Marketplace - American Public Media - Thu, 2015-07-16 02:00

Google announces second-quarter financial results after the closing bell on Thursday. Investors, who have been worried about how much the tech giant is bringing in and how much it's spending, will be paying close attention to see if Google's reining in costs.

Earlier this week came indications Google might be tightening up the ship by hiring fewer people, with 1,810 new hires in the first quarter, compared to an average of 2,435 new employees per quarter last year, according to the Wall Street Journal. 

Mark Mahaney of RBC Capital Markets says Google has to do more to soothe worried Wall Street. "There's concern that Google's core advertising revenue rates are slowing. That they cannot or will not do a tough enough of a job ... managing expenses," Mahaney says.

Among the concerns is that Google is losing ground in search ads to mobile platforms like Facebook and others.

"All those concerns that people have, they look backwards," says Carlos Kirjner of Bernstein Research, who believes Google still has room to grow. The company is investing in new technologies like self-driving cars, which could pay off in the future. It's also investing in current moneymakers: Android and search.

"All of these require computer science, and engineering and infrastructure," Kirjner says. 

Still, Google spent an unusually high amount last year, Kirjner says, and he's looking for that spending to slow down.

Ah, the smell of eggs and seaweed in the morning

Marketplace - American Public Media - Thu, 2015-07-16 01:53
229

That's how many votes were cast in the Greek parliament in favor of the latest bailout deal (that's out of a 300-seat chamber). With this outcome, funding of up to $94 billion will be offered to Greece in exchange for severe austerity measures. As Reuters reports, former Finance Minister Yanis Varoufakis was among those adamantly against the deal, calling it "a new Versailles Treaty."

70 percent

That's the percentage of law school graduates who passed the bar in Ohio and landed jobs following graduation in 2010. Steve Fischer was not so lucky. A new lawyer with no prospects, he instead found work in the oil fields of North Dakota. But as soon as word got out about his expertise, he found himself flooded with requests for legal services. Fischer's experience is not uncommon — many lawyers are finding success in rural areas that have seen increased legal disputes in places that lack the legal infrastructure to cope.

$1 billion

That's how much the Vikings stadium in Minneapolis cost to construct. Why is that relevant? As CBS Minnesota points out, those scoffing at the price for the New Horizons space probe should reconsider what they think is too much money to spend on going into space — $720 million for a trip to Pluto is less than $1 billion for a stadium, after all.

$12.30

That's how much gardener Manuel Nieto makes an hour at his job in Irvine, California. That's more than the state's $9-an-hour minimum wage. But that's about to change. Unlike other cities that have passed laws raising the minimum wage, Irvine recently got rid of its living wage ordinance, which required contractors to pay workers above a certain amount for providing services like street cleaning and landscaping.

15 years

That's how long scientists have been working toward developing a new strain of seaweed. Good news: a group of researchers in Portland, Oregon, has done it. Even better news: it tastes like bacon. Or at least, it has the potential to taste like bacon. As reported by the Associated Press, this new strain of seaweed was originally developed to feed Abalone. But when scientists saw its nutritional value, they thought it might be worth it to develop the crop for humans. Among the products they've tried out using the seaweed: bacon-tasting strips.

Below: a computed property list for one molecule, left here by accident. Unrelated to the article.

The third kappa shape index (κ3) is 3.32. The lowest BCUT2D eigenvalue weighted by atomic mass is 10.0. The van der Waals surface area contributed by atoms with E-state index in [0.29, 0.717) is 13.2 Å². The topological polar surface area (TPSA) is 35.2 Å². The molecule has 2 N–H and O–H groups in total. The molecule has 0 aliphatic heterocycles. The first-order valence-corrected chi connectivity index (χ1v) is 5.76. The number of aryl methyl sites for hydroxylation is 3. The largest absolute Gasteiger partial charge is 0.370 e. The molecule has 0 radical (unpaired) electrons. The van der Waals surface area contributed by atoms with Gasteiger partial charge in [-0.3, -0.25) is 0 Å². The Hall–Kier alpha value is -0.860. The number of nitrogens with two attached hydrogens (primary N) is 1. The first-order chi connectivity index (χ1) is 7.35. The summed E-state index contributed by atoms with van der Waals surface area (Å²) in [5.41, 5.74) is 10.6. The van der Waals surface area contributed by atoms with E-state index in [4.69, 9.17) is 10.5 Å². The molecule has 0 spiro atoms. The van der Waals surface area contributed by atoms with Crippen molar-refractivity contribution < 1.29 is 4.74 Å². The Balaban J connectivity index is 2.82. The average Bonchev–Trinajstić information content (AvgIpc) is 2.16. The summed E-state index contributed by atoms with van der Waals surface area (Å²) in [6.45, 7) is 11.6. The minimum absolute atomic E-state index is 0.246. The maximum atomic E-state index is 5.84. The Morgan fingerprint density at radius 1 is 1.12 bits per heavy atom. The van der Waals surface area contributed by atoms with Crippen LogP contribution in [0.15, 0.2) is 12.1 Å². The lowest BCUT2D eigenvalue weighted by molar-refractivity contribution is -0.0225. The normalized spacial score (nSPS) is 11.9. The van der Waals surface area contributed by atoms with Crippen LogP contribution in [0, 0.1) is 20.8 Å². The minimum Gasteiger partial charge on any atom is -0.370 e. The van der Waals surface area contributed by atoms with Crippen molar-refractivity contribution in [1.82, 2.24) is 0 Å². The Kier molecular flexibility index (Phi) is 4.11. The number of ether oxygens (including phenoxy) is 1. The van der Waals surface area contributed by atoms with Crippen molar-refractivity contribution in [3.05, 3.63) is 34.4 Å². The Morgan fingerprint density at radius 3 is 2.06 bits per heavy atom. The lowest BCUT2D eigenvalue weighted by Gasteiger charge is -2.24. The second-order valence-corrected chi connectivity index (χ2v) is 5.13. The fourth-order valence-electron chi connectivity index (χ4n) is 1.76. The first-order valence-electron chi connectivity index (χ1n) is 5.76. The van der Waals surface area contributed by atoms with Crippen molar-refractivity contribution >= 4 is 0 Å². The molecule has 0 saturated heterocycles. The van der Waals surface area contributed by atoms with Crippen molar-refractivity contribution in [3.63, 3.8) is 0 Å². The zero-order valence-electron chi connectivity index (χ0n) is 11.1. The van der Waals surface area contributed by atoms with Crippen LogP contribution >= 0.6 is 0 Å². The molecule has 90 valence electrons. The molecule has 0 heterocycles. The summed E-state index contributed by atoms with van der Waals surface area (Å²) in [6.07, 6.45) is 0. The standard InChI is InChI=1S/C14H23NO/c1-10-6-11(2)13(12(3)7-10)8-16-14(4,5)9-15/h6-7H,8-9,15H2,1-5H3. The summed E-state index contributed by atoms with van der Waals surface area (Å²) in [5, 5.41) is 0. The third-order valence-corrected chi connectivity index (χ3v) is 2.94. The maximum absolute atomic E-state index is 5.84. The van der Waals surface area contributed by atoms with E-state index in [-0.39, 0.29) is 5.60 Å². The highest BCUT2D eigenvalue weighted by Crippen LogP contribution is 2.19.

'Buckyballs' Solve Century-Old Mystery About Interstellar Space

NPR News - Thu, 2015-07-16 01:02

Scientists have long wondered what's in the wispy cloud of gas floating in the space between the stars, absorbing starlight. Turns out it's a form of carbon named after architect Buckminster Fuller.

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Why We Play Sports: Winning Motivates, But Can Backfire, Too

NPR News - Thu, 2015-07-16 01:02

How we view winning and losing may help shape whether we play sports as adults, some psychologists say. In NPR's recent poll, 56 percent of adults who play sports say winning is important to them.

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Chicken Owners Brood Over CDC Advice Not To Kiss, Cuddle Birds

NPR News - Thu, 2015-07-16 01:02

The health agency says kissing and cuddling chickens could be contributing to outbreaks of salmonella. But backyard chicken owners aren't about to lay off the birds.

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Can The Agent Orange Act Help Veterans Exposed To Mustard Gas?

NPR News - Thu, 2015-07-16 01:02

Just like World War II vets who were exposed to mustard gas during secret chemical testing, Vietnam vets exposed to Agent Orange had trouble obtaining VA benefits — until they got the law changed.

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Is It Possible To Let More People Out Of Prison, And Keep Crime Down?

NPR News - Thu, 2015-07-16 00:33

California is trying to do just that, though police and advocates for ex-offenders are at odds over whether it will work. The debate is playing out as President Obama is calling for nationwide reform.

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Caitlyn Jenner At ESPYs: Transgender People 'Deserve Your Respect'

NPR News - Wed, 2015-07-15 20:49

Jenner, who made her transition to becoming a woman public earlier this year, accepted the Arthur Ashe Courage Award at the sports ceremony Wednesday night.

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Grand Jury Testimony In Cold War-Era Rosenberg Case Released

NPR News - Wed, 2015-07-15 15:20

David Greenglass' courtroom testimony helped execute his sister Ethel Rosenberg and her husband, Julius Rosenberg, in 1953. But he later suggested to a reporter it was his own wife who played a role.